Inovio Pharmaceuticals, Inc. is focused on the discovery, development, and delivery of a new generation of vaccines, called DNA vaccines, to prevent or treat cancers and chronic infectious diseases. This next generation of immunotherapies could potentially protect millions of people from debilitation or death from diseases without adequate treatments.
Inovio Pharmaceuticals sees two candidates in FierceVaccines' top 10 "promising therapeutic vaccines" list in 2012
Inovio's SynCon® vaccines are designed to provide two capabilities not achievable with conventional vaccines: stimulation of T-cell immune responses to provide therapeutic capabilities, and universal cross-strain protection and treatment against known as well as newly emergent unmatched strains of pathogens. The company has clinical programs for cervical dysplasia, leukemia, the hep C virus, the flu and HIV.
For many years, vaccines were associated with the prevention of infectious diseases, but "gradually, research began to harness the activity of the immune system to prevent disease as well as treat it, starting in the field of oncology," writes FierceVaccines' Suzanne Elvidge.
One of the first therapeutic vaccines on the market - Dendreon's Provenge - gained FDA approval in 2010 for the treatment of advanced hormone-refractory prostate cancer.
After therapeutic cancer vaccines began to develop, the idea spread to virally-targeted vaccines, such as those against HIV, and HPV, which is the leading cause of cervical cancer.
The first of Inovio's candidates on the list at #4 is VGX-3100 - targeted for high risk types of HPV, or the human papillomavirus - which is behind 90 per cent or more of cervical cancer cases.
"Treating cervical cancer in its earliest stages, when doctors spot precancerous changes in the cervix, is the next target for vaccines, and Inovio Pharmaceuticals has created a DNA vaccine, VGX-3100, for this indication, which is currently in a global Phase II clinical trial," the FierceVaccine article notes.
The SynCon synthetic vaccines include a fragment of DNA that codes for an antigen, and Inovio uses electroporation--a small electric charge that loosens up the cell membrane -- to let the vaccine through.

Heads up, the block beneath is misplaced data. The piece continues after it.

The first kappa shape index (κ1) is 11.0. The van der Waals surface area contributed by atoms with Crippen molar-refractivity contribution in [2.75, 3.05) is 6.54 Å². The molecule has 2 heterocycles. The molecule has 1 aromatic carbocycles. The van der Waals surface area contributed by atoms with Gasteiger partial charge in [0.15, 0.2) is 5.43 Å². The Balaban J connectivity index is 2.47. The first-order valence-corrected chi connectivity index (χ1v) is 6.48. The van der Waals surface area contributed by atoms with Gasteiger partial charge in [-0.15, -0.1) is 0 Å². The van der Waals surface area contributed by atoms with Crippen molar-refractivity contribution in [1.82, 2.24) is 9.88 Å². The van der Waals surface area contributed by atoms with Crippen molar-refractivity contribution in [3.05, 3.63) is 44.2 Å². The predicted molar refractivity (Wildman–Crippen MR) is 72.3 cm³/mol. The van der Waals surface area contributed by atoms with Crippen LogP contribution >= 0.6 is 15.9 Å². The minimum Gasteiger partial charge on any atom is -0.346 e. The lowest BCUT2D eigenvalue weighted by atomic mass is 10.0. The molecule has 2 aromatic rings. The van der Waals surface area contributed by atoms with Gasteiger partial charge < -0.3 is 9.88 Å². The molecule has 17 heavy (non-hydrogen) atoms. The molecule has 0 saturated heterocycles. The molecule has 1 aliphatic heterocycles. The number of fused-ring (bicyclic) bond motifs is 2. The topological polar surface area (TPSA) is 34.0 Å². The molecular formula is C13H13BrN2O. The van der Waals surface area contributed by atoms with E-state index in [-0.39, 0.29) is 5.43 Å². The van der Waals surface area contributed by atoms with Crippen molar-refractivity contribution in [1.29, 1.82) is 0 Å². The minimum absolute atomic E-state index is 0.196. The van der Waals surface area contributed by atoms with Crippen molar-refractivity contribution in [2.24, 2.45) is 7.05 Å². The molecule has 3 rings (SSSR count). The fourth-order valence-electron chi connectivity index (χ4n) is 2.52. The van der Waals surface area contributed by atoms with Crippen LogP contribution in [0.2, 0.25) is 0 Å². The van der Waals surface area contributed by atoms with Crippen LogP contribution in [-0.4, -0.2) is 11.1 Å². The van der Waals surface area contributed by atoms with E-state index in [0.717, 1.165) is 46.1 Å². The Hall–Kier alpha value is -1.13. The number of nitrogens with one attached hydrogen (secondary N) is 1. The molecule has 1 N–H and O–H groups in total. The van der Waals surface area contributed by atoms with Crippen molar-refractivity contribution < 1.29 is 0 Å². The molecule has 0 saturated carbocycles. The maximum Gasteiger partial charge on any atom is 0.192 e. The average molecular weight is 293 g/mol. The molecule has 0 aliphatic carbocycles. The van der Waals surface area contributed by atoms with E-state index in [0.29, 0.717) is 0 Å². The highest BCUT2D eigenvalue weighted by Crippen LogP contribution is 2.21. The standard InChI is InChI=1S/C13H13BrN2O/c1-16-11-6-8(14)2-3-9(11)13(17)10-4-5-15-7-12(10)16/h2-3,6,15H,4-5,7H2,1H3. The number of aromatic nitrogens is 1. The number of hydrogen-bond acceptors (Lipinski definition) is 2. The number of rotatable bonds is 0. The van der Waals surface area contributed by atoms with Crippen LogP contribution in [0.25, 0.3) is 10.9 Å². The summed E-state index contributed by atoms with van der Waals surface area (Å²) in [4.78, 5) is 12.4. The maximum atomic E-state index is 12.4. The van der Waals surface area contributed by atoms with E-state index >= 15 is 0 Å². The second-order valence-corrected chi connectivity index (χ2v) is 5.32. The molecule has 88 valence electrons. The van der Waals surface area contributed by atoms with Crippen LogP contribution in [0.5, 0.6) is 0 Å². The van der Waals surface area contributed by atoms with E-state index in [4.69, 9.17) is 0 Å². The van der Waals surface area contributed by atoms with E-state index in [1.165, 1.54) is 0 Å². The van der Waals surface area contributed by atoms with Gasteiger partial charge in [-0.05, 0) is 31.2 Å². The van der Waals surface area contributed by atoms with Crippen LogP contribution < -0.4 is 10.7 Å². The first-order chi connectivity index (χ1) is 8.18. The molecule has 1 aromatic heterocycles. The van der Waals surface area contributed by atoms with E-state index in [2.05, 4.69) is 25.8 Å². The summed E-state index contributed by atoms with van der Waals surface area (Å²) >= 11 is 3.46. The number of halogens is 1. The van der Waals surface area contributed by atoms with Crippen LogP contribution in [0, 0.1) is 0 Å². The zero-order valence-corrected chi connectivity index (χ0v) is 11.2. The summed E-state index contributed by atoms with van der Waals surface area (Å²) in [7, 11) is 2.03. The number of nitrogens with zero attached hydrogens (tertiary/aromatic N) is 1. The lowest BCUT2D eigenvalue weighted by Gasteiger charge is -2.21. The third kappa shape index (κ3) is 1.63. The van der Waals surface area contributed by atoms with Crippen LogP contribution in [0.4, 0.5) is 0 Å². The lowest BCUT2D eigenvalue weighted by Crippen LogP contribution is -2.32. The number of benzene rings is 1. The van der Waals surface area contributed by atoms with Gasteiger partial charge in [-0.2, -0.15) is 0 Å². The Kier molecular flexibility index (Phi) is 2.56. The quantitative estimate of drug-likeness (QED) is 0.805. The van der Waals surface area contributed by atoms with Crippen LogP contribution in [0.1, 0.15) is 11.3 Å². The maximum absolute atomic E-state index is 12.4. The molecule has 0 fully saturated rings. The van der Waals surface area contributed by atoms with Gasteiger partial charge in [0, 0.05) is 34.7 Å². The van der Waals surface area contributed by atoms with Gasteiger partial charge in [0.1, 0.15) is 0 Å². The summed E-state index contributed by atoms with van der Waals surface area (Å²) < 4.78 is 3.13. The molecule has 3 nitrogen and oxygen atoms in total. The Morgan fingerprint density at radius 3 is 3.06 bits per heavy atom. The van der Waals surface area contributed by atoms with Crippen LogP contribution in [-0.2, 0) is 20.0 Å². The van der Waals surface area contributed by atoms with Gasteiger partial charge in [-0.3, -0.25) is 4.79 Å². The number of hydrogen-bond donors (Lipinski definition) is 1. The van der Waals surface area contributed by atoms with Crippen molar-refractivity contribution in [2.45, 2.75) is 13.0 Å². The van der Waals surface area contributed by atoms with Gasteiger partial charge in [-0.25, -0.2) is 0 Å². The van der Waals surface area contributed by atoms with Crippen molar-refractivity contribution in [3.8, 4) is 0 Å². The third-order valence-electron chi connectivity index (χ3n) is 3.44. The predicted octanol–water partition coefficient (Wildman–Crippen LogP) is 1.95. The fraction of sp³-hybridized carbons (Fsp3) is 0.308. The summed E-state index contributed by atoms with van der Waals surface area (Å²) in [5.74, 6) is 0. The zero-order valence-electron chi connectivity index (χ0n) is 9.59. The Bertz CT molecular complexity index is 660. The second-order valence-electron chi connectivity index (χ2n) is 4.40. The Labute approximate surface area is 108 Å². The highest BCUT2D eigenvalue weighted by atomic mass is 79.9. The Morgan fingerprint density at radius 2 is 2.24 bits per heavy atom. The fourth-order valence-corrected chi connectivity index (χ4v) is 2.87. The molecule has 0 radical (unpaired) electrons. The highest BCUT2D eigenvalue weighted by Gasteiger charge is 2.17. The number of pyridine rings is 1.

VGX-3100 is designed to raise immune responses against the E6 and E7 oncogenes associated with HPV types 16 and 18, targeting four antigens. The idea is to stimulate a T-cell immune response strong enough to cause the rejection of the HPV-infected cells, which can turn into pre-cancerous or cancerous cells.
Recently, the company saw its stock surge after it showed for the first time that its therapeutic synthetic vaccine VGX-3100 can kill cells changed by HPV into precancerous cervical dysplasias.
The vaccine maker is now assessing the ability of its DNA-based vaccine to treat cervical dysplasias caused by HPV infection in a global phase II trial. Specifically, the study will look to determine the vaccine's ability to reverse disease progression to cervical cancer.
Results from the phase I trial appeared in a peer-reviewed journal, Science-Translational Medicine. The proof-of-concept study involed 18 women who had previously been treated for precancerous changes in the cervix, and were given Inovio's vaccine. All 18 patients showed an immune response to the vaccine, and in 78 per cent of patients, the vaccine triggered a T-cell response.
Invovio's second promising candidate on the list is PENNVAX-B, a SynCon synthetic DNA vaccine that has potential to both treat and prevent infection with HIV from clade B, the subtype of virus mostly seen in North America and Western Europe.
The vaccine is also administered with the company's CELLECTRA electroporation device, which uses a small electric pulse.
The FierceVaccines article states: "Targeting HIV infection is a huge market--according to UNAIDS, nearly 30 million people have died from HIV-related causes and roughly 34 million are living with HIV.
"While antiretroviral therapy has made a massive difference in the developed world, and the cost of the drugs has dropped, there is still a cost implication for the developing world, and market and patient access can be difficult.
"Therapeutic vaccines could be a more patient-friendly approach, with improved convenience and potentially fewer side effects."
In a phase I trial, 12 people with HIV were given four doses of the vaccine over 16 weeks, with interim results showing that the vaccine triggered a T-cell immune response to at least one antigen in 75 per cent of the people in the study.
Inovio also has a preventative and therapeutic HIV vaccine that it is developing, dubbed PENNVAX-G, which targets clades, A, C, and D that are found in developing regions of Africa and Asia.
Other notable candidates on the FierceVaccine list included CAD106, a vaccine co-developed by Novartis (NYSE:NVS) and Cytos that has shown "early hints" of immune responses in a clinical trial in people with Alzheimer' s disease.
The FierceVaccines special report spotlights 10 promising therapeutic vaccines on their way through clinical development. To view the article, please click here: http://www.fiercevaccines.com/special-reports/10-promising-therapeutic-vaccines-2012